Cisco Canada and STEM Fellowship have launched Canada’s widest-reaching cybersecurity education program for high school students – the Cybersecurity Classroom Training Program (CCTP). The CCTP addresses the growing need for cybersecurity awareness and education, and provides early exposure to the various tools, technologies, and career paths available in IT and digital industries.
Funded by a $12 million in-kind investment from Cisco, the program aims to engage upwards of 40,000 students and 2,000 teachers across Canada by 2023 and inspire the next generation of IT leaders.
“We have a tremendous opportunity to better prepare young Canadians for a digital future in which they can participate safely and productively,” said Shannon Leininger, President of Cisco Canada. “Canada is facing a digital skills gap, and it’s critical that we find creative ways to spark students’ interest in cybersecurity with programs that appeal to them using real-world examples. The CCTP equips students with the building blocks for a future in IT and helps fuel Canada’s digital talent pipeline.”
The CCTP features seven modules that were adapted from Cisco’s Networking Academy that seamlessly weave the latest cybersecurity content into core subjects like math, business, English and social studies. Teachers can access resources, animated videos and activities that provide engaging and relevant content to students. Some of these include:
- Digital Business: Recognizing the characteristics and operation of an attack on digital business; learning the techniques to protect organizations from a cyber attack.
- Digital Art and Culture: A deeper look at digital performance and eTicketing fraud; an analysis of pirating and torrents.
- Digital Health: Evaluating health and fitness information online to distinguish between evidence- and data-driven information versus forgery.
As Canada’s digital economy continues to grow, the need for adequate digital literacy and skills to navigate the digital world has never been greater, but too few receive this training. For instance, only one third of Canadian students reported being taught to detect social engineering attacks, such as phishing or spam, which is now an everyday risk of engaging online. Moreover, many curriculums across Canada haven’t been updated in over a decade, lacking necessary context for navigating today’s digital society.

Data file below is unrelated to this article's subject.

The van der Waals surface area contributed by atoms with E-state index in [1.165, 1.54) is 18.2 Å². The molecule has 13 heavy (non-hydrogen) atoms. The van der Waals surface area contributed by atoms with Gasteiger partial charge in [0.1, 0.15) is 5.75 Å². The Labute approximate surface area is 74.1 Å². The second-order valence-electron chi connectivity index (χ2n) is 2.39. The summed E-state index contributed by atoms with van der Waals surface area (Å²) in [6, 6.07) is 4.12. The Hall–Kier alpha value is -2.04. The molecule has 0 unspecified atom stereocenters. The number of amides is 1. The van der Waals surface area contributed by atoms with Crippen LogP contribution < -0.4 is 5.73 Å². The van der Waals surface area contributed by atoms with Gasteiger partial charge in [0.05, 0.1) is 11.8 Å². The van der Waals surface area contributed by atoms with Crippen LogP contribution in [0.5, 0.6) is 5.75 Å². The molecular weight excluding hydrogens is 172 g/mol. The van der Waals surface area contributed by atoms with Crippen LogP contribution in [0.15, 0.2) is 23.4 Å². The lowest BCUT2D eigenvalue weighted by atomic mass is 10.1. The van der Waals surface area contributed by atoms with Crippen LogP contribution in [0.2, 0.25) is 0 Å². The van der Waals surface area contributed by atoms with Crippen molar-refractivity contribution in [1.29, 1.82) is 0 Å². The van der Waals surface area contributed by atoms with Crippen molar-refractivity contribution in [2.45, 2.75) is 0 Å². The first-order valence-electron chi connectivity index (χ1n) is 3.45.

“An understanding of cybersecurity and digital threats has never been more pressing, yet topics of cybersecurity and active digital citizenship are missing from high school curriculums. The Cybersecurity Classroom Training Program gives students a solid foundation in cybersecurity,” said Dr. Sacha Noukhovitch, President of STEM Fellowship and recipient of the Prime Minister’s Award for Teaching Excellence in STEM. “Technology is continually evolving, and teachers need access to current and relevant content that can be integrated into lesson plans and lean into their students’ interest.”
Teachers across Canada will have free access to the program online, which includes modules, labs, quizzes and more to facilitate discussions that integrate into their curriculum. Teachers interested in the program can email firstname.lastname@example.org to receive the resources they need to get started.